Glencoe 1/48 Nieuport 28

Model and Text by: Marc Flake


Stock Number: GL5114


Glencoe’s Neiuport 28 is a resurrection of the old Aurora mold. Considering its age I was surprised at crispness of the casting. What little flash existed was easily removed—sometimes just by running a fingernail along it. The real treasure trove in the box are the decals. Markings for eight aircraft are provided, including Eddie Rickenbacker, Raoul Lufbery and Douglas Campbell.

The instructions for assembly are on one page with the typical exploded views in five steps. Two full pages provide the decal placement and painting guide.

I found the kit a little too dated and ordered Rosemont resin replacements for the cowl, vertical tail and wheels as well as Aeroclub guns, engine and propeller.


Because the cockpit is open to the air, it begs for detailing. Therefore I used some Evergreen strip styrene to lay in the formers and stringers and some .008-inch guitar string for the bracing wires between the formers. I used the kit floor and seat, but drilled out some lightening holes in the seatback.

The inside of the fuselage was painted ModelMaster Wood, with the formers and stringers painted a contrasting Humbrol Natural Wood. The seat was painted ModelMaster Leather and the back ModelMaster Aluminum. An Aeroclub control stick replaced the kit part.

The fuselage, horizontal tail and the bottom wing fit snuggly—a refreshing change from the short-run kits I’ve been building recently. The resin vertical tail was attached with CA glue. While this assembly dried, I stuck the engine on a toothpick and began painting. The crankcase was painted ModelMaster Jet Exhaust, the cylinders Humbrol Gun Metal and the pushrods Testors Silver.

The interplane struts were then glued to the lower wing and allowed a few minutes for the joints to meld. However, before the glue set, I flipped the model over and attached the upper wing to the struts, using a pair of tweezers to guide the pins into the locating holes. I prepared a makeshift jig of paint bottles to hold the upside-down aircraft in place while the assembly dried overnight. Care should be taken at this point to ensure that the wings are aligned properly.

The next day, I added the cabane struts, tailskid and undercarriage, without the wheels. Another makeshift paint-bottle jig was used to set the undercarriage in the appropriate alignment.

Painting and Decals

I opted to use a hand brush to paint the complex French five-color scheme with hard-edged color demarcation lines. I felt the task would be easier and quicker compared to airbrushing. It’s also a bit more realistic as there is no photographic proof that the French used airbrushes on their aircraft.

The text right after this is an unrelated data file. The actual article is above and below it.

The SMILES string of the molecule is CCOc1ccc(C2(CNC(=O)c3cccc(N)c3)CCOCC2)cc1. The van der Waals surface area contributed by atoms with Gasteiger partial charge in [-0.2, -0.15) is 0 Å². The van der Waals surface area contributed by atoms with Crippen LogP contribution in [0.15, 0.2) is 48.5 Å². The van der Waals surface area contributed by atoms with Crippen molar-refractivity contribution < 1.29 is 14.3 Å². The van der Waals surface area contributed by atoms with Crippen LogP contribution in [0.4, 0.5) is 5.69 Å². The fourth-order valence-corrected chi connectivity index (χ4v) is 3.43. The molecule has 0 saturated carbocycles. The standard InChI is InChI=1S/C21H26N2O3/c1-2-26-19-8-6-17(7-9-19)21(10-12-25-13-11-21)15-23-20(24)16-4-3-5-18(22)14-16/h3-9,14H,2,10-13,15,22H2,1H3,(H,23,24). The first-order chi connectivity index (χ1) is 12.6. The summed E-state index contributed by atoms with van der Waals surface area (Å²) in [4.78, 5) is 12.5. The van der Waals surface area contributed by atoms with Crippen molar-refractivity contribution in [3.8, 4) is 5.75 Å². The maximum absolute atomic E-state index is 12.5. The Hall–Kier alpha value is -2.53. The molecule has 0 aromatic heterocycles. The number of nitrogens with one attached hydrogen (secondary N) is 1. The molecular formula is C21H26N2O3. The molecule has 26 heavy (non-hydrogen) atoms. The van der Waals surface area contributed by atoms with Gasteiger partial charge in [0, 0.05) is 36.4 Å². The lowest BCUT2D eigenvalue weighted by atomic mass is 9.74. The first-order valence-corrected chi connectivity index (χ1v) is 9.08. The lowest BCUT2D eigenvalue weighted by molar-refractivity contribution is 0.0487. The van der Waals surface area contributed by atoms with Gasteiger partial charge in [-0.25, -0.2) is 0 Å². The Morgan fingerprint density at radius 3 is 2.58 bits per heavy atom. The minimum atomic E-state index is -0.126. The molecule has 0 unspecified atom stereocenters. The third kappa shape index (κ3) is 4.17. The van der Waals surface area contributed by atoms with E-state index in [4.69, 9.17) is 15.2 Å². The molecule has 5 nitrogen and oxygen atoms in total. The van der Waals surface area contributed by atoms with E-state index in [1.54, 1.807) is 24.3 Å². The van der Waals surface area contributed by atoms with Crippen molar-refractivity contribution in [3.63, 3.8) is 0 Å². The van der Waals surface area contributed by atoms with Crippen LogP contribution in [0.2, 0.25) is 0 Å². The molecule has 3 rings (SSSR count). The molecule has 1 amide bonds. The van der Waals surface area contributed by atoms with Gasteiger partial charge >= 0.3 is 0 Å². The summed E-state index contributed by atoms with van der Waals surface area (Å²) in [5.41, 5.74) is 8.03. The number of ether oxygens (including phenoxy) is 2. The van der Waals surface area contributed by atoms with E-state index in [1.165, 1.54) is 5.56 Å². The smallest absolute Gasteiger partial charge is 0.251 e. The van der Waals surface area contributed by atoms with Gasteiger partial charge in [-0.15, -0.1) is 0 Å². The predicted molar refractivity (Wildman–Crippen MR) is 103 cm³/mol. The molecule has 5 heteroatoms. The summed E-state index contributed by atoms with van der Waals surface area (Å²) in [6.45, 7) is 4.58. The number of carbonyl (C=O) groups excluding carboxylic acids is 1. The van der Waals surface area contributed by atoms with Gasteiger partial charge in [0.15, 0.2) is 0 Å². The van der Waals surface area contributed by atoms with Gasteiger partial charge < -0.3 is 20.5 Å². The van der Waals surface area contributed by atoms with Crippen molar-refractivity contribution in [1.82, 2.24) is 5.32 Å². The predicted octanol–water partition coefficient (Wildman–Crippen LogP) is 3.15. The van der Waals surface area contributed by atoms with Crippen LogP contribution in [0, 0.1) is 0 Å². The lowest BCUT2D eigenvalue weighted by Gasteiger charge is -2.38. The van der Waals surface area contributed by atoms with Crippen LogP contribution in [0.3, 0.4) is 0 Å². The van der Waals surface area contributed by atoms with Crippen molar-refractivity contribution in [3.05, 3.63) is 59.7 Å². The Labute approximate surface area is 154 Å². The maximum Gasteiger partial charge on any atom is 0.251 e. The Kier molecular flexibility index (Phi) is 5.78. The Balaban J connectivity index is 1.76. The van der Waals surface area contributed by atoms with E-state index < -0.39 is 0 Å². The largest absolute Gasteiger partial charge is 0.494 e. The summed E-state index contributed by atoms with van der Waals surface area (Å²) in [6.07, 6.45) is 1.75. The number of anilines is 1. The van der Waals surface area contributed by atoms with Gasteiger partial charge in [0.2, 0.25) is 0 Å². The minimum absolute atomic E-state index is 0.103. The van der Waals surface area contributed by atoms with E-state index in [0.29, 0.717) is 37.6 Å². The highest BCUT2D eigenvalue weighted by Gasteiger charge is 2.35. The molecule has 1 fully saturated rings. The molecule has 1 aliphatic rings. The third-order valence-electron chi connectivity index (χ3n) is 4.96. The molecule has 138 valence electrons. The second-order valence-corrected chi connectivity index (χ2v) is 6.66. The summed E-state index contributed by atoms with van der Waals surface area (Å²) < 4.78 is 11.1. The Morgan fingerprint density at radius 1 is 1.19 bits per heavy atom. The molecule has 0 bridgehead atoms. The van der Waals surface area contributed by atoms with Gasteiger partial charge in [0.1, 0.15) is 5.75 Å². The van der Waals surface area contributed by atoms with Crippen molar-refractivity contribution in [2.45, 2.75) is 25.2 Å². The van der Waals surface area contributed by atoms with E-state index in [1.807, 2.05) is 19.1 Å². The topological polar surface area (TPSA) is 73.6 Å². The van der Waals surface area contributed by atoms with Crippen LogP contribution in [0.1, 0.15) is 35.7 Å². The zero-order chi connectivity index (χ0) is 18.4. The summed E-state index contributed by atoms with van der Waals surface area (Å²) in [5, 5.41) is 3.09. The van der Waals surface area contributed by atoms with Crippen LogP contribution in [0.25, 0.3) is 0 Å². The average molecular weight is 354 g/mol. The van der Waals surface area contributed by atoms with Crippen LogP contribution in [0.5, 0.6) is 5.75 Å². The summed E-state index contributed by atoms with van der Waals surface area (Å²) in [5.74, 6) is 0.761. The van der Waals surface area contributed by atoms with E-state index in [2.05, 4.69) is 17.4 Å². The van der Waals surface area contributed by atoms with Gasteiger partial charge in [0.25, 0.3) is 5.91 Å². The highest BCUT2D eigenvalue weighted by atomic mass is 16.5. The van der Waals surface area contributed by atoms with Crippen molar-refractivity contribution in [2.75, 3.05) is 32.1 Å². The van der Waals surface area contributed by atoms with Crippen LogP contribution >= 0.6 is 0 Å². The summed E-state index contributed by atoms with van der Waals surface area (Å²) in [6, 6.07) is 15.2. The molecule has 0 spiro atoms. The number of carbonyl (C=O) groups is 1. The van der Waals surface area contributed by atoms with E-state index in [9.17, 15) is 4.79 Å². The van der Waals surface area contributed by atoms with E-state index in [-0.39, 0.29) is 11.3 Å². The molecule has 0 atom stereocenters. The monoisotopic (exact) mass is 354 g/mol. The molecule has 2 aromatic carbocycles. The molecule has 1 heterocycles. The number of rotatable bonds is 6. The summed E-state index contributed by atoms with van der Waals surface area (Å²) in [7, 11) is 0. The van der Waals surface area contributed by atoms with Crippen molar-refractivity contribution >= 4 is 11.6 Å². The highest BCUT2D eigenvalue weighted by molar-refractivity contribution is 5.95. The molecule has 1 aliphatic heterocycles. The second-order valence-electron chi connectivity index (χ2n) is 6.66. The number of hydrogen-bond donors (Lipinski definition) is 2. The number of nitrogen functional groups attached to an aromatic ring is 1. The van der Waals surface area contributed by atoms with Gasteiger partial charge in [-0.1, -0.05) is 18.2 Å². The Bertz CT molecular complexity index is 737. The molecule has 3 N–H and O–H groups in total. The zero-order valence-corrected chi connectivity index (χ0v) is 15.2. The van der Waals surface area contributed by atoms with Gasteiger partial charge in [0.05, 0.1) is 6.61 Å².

Besides the clear doped linen (Humbrol Cream) undersides the scheme consisted of Beige (Humbrol Sand), Light Green (PolyScale RLM 83 Light Green), Dark Green (PolyScale Fokker Dark Green), Chestnut Brown (Polyscale RLM Dark Brown) and Black (ModelMaster Flat Black). And that was the order in which I applied those colors to the model, working from light to dark. The firewall and inside of the cowl was painted Jet Exhaust. The tires were painted ModelMaster Gunship Gray.

When the paint had dried for a couple of days, I oversprayed with Gunze-Sangyo Clear Gloss. And when this dried, I applied the decals. I chose the mount of 1st Lt. Ralph O’Neal because he used a "shark mouth" theme on his cowling. As I am building a collection of "shark mouth" aircraft, this was a natural selection. It also has a cute Cairn Terrier for the squadron insignia (I own a Cairn for a pet).

Final Assembly and Rigging

After the muzzles were drilled out the guns, painted with Humbrol Gunmetal, were attached to the fuselage as was the venturi tube, which was painted ModelMaster Steel. The wheels were CAed to the undercarriage, the engine to the firewall and the cowl to the fuselage.

I used .008 steel guitar string to simulate the rigging. Use a pair of dividers to measure the approximate distance—estimate long, cut, then trim to fit. I dip each end into a puddle of medium viscosity CA, and then attach the wire to the appropriate place. Rigging this aircraft was very easy, requiring only about an hour’s effort.

A fine mist of Gunze-Sangyo Clear Flat takes the sheen down to a scale level. World War I aircraft were quite shiny. In contemporary photographs you can see the reflections of things in the wings. However, extremely glossy surfaces in 1/48 or 1/72 don’t look right. The Clear Flat mist also takes down the shine of the steel guitar string.


I found the Glencoe Nieuport 28 to be an easy kit to assemble. It would have been even easier if I hadn’t added the aftermarket parts and detailed the cockpit. The fit is good and required very little clean up. Perfectionists beware, though. There are some major problems in the accuracy area, including the number of stringers in the fuselage. The Blue Max version is more accurate, but not as easily built.